Amended Benelux Trademark Rules

April 2019 – by Silvie Wertwijn and Micheline Don

Based on the new European Trademark Directive  and further harmonization of trademark law at EU level, the new Benelux Convention on Intellectual Property has been amended and entered into force on 1 March 2019. The main changes read as follows.

  1. From now on trademarks can be reproduced not only graphically

    Until 1 March 2019, a trademark could only be registered, if it was graphically reproducible. Presently, this condition of graphic reproducibility has been deleted. However, the sign must be described and laid down in an exact and clear manner. For instance, a sound mark can now be registered based on an MP3 file instead of a stave.

  2. Clear and exact description of goods and services

    The condition of clear and exact description of goods and services in the trademark registration is codified in conformity with the well-known IP-Translator decision.

  3. Extension of exclusion grounds for shape marks

    Current laws exclude registration as trademark of three-dimensional shapes in the event that the shape
    (a) is defined by the nature of the goods, or
    (b) is necessary to achieve a technical result, or
    (c) gives substantial value to the goods.
    In reality this means that a shape is usually not suited for registration as trademark, but also that if the mark does not consist of a shape, but of characteristics (other) than the shape which are also defined by the nature of the good, which give substantial value to the good or which are necessary to achieve a technical result, the mark can indeed be registered.
    In the new situation, the exclusion grounds have been extended. If a feature other than the shape is defined by the nature of the good, gives the good essential value or is necessary to a technical result, a sign cannot be registered as trademark anymore. Other features of goods, in the event that they are inherent in the good, are therefore also excluded – such as color.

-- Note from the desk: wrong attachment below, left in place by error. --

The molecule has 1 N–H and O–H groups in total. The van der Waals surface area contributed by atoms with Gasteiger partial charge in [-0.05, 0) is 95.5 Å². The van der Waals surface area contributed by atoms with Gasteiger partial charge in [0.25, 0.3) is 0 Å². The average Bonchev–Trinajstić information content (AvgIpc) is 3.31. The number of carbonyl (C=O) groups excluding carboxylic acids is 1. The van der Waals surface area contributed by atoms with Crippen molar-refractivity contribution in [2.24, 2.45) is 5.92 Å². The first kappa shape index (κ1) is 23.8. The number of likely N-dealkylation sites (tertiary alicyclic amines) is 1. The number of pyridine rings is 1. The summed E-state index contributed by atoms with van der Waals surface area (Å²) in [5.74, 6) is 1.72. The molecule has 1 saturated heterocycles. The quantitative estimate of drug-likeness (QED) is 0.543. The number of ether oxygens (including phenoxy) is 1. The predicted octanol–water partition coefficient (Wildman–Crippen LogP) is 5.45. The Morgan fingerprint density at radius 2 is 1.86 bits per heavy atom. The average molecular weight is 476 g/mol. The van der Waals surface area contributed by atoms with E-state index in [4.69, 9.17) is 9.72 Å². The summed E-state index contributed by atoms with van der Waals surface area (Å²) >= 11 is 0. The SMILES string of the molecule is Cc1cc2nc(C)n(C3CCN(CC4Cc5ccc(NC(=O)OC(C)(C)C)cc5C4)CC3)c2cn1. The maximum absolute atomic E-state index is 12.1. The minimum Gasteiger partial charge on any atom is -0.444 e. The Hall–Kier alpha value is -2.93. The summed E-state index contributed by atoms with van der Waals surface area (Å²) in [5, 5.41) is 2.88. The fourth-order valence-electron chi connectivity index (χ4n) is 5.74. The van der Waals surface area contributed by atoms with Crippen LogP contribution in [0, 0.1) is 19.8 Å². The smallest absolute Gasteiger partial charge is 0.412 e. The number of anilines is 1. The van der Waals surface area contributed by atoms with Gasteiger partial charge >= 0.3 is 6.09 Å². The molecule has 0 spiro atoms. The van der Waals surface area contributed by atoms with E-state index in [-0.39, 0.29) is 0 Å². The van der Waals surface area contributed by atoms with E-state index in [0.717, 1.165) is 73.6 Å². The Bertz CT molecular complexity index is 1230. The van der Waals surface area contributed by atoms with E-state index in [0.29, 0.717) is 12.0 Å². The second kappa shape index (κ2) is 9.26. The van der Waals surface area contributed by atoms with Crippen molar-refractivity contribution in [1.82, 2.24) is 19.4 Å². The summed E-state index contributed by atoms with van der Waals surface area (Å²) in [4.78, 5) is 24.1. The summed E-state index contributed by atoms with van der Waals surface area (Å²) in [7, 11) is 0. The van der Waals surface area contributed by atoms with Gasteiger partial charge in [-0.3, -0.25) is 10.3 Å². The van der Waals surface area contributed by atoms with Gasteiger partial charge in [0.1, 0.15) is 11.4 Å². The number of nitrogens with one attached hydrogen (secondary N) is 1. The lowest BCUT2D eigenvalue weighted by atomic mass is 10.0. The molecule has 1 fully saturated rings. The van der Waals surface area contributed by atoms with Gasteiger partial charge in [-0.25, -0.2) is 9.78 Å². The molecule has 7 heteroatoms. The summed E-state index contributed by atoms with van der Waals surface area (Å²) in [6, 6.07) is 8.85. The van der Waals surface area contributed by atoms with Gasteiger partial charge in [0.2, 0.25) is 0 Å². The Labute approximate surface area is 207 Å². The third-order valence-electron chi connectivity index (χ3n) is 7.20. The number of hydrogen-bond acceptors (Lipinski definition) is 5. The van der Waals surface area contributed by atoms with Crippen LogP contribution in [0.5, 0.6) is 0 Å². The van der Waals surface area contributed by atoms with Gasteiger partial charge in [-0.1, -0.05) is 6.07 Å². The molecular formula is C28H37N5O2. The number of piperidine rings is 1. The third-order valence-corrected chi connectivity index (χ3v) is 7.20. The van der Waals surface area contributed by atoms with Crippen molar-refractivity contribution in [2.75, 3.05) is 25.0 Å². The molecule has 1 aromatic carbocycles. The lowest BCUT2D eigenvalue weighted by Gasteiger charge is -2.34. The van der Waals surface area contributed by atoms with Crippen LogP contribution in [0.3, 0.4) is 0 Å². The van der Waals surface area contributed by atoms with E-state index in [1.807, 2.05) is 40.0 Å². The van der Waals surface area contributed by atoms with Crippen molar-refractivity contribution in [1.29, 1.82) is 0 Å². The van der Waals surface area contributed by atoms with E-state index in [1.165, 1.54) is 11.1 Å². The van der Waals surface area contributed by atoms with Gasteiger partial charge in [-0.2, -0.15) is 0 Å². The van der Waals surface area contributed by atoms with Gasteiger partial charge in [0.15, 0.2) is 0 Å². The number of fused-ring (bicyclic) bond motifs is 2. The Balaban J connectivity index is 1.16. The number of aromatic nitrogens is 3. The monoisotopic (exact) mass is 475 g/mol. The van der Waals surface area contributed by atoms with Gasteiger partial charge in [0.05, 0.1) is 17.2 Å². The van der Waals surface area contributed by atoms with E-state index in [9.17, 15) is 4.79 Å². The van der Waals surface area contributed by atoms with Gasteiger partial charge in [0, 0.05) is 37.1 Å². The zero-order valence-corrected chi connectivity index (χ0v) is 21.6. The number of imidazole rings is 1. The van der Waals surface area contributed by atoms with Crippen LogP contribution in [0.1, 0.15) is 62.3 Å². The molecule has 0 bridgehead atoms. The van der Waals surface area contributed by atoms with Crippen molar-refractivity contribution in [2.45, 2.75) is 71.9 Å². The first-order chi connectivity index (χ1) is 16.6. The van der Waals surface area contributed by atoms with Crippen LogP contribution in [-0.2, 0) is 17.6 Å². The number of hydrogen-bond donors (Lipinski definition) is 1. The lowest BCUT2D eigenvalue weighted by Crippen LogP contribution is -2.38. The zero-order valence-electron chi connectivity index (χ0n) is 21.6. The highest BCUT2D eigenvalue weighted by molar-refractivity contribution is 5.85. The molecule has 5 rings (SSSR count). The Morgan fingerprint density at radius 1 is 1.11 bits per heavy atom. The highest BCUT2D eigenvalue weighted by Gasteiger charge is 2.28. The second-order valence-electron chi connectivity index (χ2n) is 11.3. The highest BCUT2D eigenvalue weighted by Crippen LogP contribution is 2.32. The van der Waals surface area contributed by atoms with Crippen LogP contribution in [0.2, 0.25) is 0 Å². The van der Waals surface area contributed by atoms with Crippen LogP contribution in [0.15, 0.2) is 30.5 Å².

4. Rules for registration of certification marks

    Under the old laws a distinction was made between two kinds of marks, i.e. the individual marks and collective marks. The individual mark is used to distinguish the products or services of the trademark owner himself from the ones of others. A collective mark is used to distinguish one or more common characteristics of goods and/or services. For instance, the ECHTE BAKKER (“REAL BAKER”) and the KEURSLAGER (“CERTIFIFED BUTCHER”); they are quality marks. The trademark owner does not use the trademark himself, but supervises whether the users of the quality mark meet specific conditions laid down (e.g. quality criteria and requirements to the production process).

    In the new situation the collective mark will be called “certification mark” and involves that the products or services of the users of the mark meet specific conditions which have been predetermined by the trademark owner. After 1 March 2019, the collective mark serves to indicate that products or services come from a company which is a member of a specific organization. The owner should be an association or a public law entity and may be a geographical origin indicator. It is typically a mark used by an association of producers, for instance a group of agriculturists from a specific region.

  5. Reinforcement/extension rights of trademark owner and defendant

    With the new rules the position of the trademark owner has been reinforced in several respects. For instance, the trademark owner has obtained the possibility to take steps against use of a mark in comparative advertising, against preparatory acts in case of a threat of infringement and against counterfeit goods in transit.

    On the other hand, the options for the defendant to ask for proof of preserving use have been increased and the conditions to referring trademark use have been become stricter. Moreover, from now on litigation by the trademark owner is not only ruled out against use of descriptive signs, but also against use of (otherwise) non-distinctive signs.

Silvie Wertwijn


Micheline Don